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why do we celebrate st patricks day in america

Irish Christians and Catholics celebrate St. Patrick Feast Day on the 17th of March, the traditional death date of the first ever patron saint of Ireland, St. Patrick. Supposedly born in
nearing the end of the fourth century, St. Patrick was captured and enslaved by pagans as a teenager and made to work as a shepherd in Ireland for six years. After escaping and returning to his family, he vowed he would one day return. Subsequently, he studied at monasteries in to become an ordained priest, then a bishop, and on his return to Ireland, he was commissioned as an apostle. He devoted his life establishing the Catholic Church in Ireland, and within 30 Pyears of baptising, confirming and ordaining priests, erecting schools and monasteries, old religions faded and the whole nation had been converted. Since his death believed to be in 461 AD the significance and stories of St. Patrick became ingrained in Irish culture, and celebrations have evolved throughout the centuries.

A public holiday in the Republic of Ireland, and Newfoundland and Labrador, St. Patricks Day entitles many to a day off work, to worship and spend time with family. Lented traditions are lifted on the day, allowing feasts to consist of indulgent food and alcohol, and the colour green is worn symbolising Irish culture and the beginning of spring. According to legend, the shamrock was utilised by St. Patrick to explain to the Irish the Holy Trinity, as each clover represented God as the Father, the Son or the Holy Spirit; therefore, it becamePthe official flower of Ireland and a symbol adorned and used as decoration in celebrations today. In order to keep the tradition and heritage alive, the first recorded St. Patricks Day parade was held by Irish refugees in in 1737. This was followed by the copious amount of Irish soldiers present in in 1762, and celebrations in the US have been present ever since, due to the amount of immigrants.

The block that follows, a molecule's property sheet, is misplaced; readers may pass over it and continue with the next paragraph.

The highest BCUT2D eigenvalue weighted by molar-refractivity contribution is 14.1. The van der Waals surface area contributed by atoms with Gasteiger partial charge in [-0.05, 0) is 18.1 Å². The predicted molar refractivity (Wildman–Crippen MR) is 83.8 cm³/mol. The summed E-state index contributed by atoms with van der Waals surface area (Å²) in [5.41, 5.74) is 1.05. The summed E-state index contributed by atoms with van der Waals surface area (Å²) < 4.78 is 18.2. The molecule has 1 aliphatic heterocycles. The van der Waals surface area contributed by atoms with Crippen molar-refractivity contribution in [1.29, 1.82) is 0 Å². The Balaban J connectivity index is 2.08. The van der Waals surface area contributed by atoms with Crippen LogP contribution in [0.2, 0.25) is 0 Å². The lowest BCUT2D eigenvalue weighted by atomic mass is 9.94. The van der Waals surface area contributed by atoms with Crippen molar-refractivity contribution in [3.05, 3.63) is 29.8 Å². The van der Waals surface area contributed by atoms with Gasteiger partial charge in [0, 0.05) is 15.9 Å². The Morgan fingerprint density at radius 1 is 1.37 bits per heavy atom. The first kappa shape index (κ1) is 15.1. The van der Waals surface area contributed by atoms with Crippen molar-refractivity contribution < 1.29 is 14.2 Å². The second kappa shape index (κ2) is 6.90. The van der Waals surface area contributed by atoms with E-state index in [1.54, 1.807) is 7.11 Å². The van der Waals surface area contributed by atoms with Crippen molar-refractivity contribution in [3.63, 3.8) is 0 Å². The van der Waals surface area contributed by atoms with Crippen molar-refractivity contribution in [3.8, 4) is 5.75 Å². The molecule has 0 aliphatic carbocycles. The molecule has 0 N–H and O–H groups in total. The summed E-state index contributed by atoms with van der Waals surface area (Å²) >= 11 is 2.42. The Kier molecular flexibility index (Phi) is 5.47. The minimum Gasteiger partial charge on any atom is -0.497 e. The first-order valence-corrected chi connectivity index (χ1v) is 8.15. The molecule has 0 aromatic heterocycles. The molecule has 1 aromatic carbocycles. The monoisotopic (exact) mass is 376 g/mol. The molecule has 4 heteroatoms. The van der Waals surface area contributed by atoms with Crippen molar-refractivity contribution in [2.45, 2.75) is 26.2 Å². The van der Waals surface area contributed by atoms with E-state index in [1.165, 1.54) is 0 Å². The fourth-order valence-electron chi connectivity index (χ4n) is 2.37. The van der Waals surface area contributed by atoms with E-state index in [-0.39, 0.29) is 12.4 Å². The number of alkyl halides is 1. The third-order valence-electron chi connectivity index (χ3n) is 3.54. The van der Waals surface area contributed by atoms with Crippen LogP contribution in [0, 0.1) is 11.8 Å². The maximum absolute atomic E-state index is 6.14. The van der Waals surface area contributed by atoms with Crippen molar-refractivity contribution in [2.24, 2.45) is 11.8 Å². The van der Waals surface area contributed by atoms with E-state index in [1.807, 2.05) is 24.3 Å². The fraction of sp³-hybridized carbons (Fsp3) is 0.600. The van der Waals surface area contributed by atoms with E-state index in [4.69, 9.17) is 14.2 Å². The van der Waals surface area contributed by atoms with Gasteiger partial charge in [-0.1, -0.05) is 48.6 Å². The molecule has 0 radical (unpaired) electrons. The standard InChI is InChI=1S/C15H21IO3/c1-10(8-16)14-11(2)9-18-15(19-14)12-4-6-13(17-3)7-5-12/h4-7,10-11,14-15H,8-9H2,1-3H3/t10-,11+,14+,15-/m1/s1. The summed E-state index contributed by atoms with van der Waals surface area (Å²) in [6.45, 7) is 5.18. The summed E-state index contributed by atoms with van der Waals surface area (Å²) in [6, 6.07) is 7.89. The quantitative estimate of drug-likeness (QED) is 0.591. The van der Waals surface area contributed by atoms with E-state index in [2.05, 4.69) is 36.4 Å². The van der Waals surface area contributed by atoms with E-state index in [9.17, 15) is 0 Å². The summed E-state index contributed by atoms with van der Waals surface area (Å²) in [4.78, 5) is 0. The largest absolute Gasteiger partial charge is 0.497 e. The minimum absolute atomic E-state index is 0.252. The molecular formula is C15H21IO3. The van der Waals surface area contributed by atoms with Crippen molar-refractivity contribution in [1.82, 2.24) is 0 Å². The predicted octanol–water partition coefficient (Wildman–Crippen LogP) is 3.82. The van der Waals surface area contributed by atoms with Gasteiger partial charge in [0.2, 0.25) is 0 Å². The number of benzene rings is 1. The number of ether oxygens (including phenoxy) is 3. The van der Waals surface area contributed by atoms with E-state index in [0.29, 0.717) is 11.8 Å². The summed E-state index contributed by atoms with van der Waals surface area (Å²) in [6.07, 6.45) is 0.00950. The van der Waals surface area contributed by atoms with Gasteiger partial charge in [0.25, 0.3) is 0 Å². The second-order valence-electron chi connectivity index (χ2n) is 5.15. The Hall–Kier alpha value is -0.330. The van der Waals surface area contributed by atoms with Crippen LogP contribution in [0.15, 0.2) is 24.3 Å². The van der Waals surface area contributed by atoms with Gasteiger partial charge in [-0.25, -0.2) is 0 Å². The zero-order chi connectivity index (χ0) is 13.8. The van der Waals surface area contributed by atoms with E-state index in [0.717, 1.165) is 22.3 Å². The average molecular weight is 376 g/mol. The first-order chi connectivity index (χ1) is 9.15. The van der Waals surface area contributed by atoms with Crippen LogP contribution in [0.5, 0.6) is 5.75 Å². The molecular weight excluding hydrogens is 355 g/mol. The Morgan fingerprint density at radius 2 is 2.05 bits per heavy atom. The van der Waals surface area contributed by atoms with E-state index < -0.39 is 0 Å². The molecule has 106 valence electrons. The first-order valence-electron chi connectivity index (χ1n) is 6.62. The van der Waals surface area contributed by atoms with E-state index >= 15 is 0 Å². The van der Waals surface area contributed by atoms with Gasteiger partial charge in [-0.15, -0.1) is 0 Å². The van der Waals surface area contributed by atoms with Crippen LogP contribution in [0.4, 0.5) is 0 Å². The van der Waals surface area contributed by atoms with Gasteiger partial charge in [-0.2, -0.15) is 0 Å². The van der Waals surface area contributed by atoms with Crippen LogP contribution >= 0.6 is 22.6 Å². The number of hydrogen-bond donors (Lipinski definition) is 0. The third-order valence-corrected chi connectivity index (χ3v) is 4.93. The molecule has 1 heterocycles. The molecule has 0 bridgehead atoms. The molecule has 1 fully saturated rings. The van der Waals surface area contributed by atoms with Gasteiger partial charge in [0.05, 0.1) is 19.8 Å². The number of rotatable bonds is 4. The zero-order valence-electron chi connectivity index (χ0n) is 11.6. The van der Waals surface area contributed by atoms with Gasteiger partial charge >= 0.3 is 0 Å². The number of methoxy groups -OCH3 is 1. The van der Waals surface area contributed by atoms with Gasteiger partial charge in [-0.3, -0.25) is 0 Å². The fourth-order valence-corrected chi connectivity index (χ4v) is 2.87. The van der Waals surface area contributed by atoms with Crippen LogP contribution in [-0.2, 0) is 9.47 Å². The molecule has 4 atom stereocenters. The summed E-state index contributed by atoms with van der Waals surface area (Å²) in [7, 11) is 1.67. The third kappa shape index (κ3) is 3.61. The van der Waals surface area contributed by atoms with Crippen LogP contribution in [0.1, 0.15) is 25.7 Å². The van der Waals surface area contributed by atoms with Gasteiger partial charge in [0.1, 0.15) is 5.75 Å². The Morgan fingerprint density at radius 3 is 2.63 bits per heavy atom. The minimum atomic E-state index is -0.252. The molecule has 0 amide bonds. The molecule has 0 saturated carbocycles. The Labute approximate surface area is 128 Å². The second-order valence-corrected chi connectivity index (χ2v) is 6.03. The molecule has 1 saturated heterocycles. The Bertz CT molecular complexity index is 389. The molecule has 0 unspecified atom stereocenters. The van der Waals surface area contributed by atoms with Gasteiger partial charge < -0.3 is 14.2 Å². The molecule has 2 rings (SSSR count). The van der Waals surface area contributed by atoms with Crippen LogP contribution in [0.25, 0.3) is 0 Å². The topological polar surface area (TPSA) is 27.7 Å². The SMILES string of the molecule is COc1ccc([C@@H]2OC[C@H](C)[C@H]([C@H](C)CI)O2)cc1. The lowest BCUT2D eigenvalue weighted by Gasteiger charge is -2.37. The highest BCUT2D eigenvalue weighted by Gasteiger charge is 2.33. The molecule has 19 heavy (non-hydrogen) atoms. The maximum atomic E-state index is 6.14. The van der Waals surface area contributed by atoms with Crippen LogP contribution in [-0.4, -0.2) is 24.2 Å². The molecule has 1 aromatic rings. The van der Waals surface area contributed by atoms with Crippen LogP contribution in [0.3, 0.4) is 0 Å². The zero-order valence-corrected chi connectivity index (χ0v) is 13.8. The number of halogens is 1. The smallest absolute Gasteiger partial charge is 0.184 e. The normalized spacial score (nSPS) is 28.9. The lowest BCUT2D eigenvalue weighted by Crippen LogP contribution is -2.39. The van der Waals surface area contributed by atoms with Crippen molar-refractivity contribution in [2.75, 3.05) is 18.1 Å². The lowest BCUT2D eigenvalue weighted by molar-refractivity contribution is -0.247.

Now, those in Ireland and expats all over the world host and get involved with the tremendous celebrations; rivers in certain cities are temporarily dyed green, and over 13 million pints of Guinness are consumed over double of what is drank on a regular day! Parades, festivals, music, dancing, food, wearing green attire and drinking a lot of alcohol make St. Patricks Day the vibrant and exhilarating St. Patricks Day celebration it is today, accessible for everyone to enjoy. Learn some Irish words and phrases. The Irish have their own distinct dialect of the English language, so if you want to sound like a true Paddy on St. Patrick's day, try sprinkling some of these Hiberno-English gems into your conversation: What's the craic? This phrase can be interpreted as either "How's it going? " or "What's going on? " or "What's up? " and is used in non-formal settings.

Craic is a very important word in Ireland and can be used to describe your enjoyment of an event or activity, e. g "How was the party? " "Ah sure, it was great craic altogether! " Use "craic" in the correct context and you'll earn major points with the Irish. Grand. Grand is another multi-purpose word in Hiberno-English. It doesn't mean large or impressive, but rather translates as "fine" or "great" depending on the context. "I'm grand" is a perfectly acceptable reply to the question "How are you? " and means the person is doing just fine. If you ask an Irish person "How did the exam go? " and they reply "It was grand" that means it went okay, it wasn't amazing, but it wasn't a disaster either. Eejit. Eejit is basically the Irish word for idiot. If someone does something silly or stupid, you can comment "Ah ya big eejit! " It's not meant to be offensive, rather it's used to make fun of someone in a playful way.

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why do we have st patricks day